Mitigating underwater plastic pollution is essential for ensuring sustainable development. The Pervasive Data Science group at University of Helsinki has been developing new ways to monitor, and ultimately help to reduce, underwater plastic pollution using underwater drones and optical sensing.
The research has been supported by HIIT and carried out in collaboration with University of Tartu, Estonia, University of Turin, Italy and Alexandria University, Egypt.
The project developed a prototype system, PENGUIN, for underwater pollution monitoring that integrates sensing and computing components into an off-the-shelf underwater drone. The goal of PENGUIN is to increase the scale of pollution monitoring while reducing the effort and cost of monitoring underwater areas. It targets early detection and classification of plastic debris, with the goal of supporting cleaning efforts before the plastics break into harmful microplastics.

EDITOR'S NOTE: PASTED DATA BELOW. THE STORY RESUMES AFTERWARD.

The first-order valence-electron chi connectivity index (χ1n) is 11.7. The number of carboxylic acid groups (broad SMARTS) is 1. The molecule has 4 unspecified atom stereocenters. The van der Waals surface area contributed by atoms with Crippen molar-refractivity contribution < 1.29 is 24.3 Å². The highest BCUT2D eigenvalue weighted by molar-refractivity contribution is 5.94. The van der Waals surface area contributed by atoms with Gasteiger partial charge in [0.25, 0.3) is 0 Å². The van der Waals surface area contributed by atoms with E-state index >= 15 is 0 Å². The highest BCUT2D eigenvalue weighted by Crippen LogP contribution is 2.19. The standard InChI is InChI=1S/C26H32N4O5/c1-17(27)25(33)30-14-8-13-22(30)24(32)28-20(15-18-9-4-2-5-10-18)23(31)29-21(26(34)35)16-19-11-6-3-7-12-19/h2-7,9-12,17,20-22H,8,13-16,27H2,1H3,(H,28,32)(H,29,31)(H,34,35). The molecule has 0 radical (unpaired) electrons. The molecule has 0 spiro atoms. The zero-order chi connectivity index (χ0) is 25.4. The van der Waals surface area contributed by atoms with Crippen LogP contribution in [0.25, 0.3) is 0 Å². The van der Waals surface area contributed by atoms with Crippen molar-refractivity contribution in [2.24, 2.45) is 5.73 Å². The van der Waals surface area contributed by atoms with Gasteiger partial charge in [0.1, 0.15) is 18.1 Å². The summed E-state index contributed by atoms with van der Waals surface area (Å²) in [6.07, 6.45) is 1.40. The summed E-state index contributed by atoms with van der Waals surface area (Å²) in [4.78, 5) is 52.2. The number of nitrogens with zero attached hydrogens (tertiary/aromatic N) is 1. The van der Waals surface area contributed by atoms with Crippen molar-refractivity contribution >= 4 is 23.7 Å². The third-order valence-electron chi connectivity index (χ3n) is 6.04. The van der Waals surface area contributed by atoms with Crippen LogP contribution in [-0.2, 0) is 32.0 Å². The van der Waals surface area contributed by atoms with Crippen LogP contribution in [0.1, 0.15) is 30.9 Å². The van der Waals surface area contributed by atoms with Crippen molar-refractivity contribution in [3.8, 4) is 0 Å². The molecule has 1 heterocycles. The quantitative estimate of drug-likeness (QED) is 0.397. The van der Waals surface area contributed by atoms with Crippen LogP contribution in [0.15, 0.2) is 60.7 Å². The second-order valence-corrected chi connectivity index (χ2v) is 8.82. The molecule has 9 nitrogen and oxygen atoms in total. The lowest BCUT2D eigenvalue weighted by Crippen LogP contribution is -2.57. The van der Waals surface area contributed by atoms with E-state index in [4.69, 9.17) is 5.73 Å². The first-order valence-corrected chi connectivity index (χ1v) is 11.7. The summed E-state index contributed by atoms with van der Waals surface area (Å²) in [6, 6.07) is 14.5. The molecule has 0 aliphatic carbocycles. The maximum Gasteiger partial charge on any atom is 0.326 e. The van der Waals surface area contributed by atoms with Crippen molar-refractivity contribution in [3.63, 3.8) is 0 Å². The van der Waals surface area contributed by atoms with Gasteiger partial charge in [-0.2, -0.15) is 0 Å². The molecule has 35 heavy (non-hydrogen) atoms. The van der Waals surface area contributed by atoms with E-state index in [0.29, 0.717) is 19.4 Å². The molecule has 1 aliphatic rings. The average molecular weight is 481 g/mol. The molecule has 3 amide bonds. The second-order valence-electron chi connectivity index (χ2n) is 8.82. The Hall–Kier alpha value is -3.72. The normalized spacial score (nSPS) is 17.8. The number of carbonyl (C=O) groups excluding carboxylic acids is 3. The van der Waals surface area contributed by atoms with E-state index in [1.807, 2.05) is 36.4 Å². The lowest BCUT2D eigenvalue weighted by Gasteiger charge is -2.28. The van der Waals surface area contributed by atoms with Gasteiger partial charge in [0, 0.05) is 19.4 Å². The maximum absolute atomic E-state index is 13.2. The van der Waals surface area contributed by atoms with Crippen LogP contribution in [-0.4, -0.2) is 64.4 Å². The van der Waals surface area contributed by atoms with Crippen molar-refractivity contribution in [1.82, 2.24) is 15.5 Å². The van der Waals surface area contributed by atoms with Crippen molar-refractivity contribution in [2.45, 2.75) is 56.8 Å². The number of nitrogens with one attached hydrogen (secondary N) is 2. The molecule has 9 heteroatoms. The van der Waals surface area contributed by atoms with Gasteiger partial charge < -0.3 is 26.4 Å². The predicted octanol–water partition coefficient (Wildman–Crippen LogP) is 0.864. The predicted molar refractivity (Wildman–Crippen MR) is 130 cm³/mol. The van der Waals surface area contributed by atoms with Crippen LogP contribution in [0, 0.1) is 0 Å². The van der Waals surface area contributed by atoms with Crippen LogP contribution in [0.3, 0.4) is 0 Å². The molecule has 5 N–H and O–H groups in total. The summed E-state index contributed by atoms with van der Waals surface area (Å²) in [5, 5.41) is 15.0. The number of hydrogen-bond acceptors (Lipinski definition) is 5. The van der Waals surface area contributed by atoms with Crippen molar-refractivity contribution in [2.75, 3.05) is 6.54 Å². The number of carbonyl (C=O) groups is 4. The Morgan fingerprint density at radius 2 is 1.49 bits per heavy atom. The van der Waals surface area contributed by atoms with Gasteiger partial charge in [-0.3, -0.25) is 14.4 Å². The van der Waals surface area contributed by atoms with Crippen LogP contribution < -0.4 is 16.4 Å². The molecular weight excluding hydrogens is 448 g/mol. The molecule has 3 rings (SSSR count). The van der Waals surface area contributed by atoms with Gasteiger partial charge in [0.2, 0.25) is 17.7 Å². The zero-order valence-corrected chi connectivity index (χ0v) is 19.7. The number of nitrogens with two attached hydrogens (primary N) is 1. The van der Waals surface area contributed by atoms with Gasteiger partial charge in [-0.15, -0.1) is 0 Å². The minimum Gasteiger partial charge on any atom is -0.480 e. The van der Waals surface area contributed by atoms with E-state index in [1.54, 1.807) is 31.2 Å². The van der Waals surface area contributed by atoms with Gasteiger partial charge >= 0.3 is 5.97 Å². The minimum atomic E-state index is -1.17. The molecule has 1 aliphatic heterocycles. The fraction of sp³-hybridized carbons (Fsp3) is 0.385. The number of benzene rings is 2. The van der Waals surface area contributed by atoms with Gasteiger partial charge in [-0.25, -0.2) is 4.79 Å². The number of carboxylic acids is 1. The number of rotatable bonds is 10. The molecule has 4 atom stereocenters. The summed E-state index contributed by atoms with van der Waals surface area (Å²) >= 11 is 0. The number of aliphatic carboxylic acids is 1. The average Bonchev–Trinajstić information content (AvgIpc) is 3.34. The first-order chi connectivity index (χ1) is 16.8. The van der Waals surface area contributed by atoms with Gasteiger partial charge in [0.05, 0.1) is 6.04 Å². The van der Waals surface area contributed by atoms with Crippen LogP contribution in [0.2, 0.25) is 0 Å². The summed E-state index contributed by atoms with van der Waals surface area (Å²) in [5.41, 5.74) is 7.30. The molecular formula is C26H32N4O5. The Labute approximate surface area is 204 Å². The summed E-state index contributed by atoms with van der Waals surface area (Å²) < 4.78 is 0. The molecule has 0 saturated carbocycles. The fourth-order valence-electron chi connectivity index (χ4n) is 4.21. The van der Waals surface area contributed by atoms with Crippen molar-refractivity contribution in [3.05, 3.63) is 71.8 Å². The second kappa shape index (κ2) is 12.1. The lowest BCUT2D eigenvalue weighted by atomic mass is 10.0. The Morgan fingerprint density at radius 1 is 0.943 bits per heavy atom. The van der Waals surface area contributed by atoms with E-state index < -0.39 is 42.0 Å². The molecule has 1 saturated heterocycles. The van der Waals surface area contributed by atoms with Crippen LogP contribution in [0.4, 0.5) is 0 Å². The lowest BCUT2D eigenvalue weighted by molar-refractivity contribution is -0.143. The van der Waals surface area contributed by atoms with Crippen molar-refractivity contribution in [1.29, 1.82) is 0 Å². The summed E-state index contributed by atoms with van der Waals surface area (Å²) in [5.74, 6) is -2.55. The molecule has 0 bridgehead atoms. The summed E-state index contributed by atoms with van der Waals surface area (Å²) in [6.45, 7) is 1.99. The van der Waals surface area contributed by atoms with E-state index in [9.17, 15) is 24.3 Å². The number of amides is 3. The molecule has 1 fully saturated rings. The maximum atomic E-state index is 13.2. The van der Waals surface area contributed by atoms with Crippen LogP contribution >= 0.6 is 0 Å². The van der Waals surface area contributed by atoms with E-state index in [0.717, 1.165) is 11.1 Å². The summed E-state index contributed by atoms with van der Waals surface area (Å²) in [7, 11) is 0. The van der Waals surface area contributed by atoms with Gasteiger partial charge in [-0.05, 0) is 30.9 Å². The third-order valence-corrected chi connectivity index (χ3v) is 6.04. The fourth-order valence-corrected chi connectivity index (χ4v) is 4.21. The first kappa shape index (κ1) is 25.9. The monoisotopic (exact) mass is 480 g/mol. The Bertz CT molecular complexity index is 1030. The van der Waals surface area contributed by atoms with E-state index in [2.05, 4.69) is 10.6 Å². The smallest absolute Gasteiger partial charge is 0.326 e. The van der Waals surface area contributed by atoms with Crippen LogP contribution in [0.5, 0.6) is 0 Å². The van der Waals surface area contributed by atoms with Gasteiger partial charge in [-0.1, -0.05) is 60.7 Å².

The sensing components in PENGUIN identify plastic debris using computer vision and use optical sensing (green light reflectance and absorption) to classify plastics according to their material codes (resin identification code RIC). The two-phase approach has been designed to take advantage of existing capabilities in underwater drones (cameras) while augmenting them with low power sensor technology that can further refine the captured information.
Controlled testbed experiments demonstrated that PENGUIN can accurately characterize different plastics in underwater conditions, reaching close to 90% accuracy across different plastic types, and operate robustness in different lightning conditions.
As part of the project, the research also explored how old smartphones placed into waterproof containers placed on top of the underwater drone can offer computational support for running the computer vision-based debris recognition. Encouraged by the promising results, the research group is continuing the development of underwater pollution monitoring solutions with the eventual aim of enabling autonomous operations.
Department of Computer Science, University of Helsinki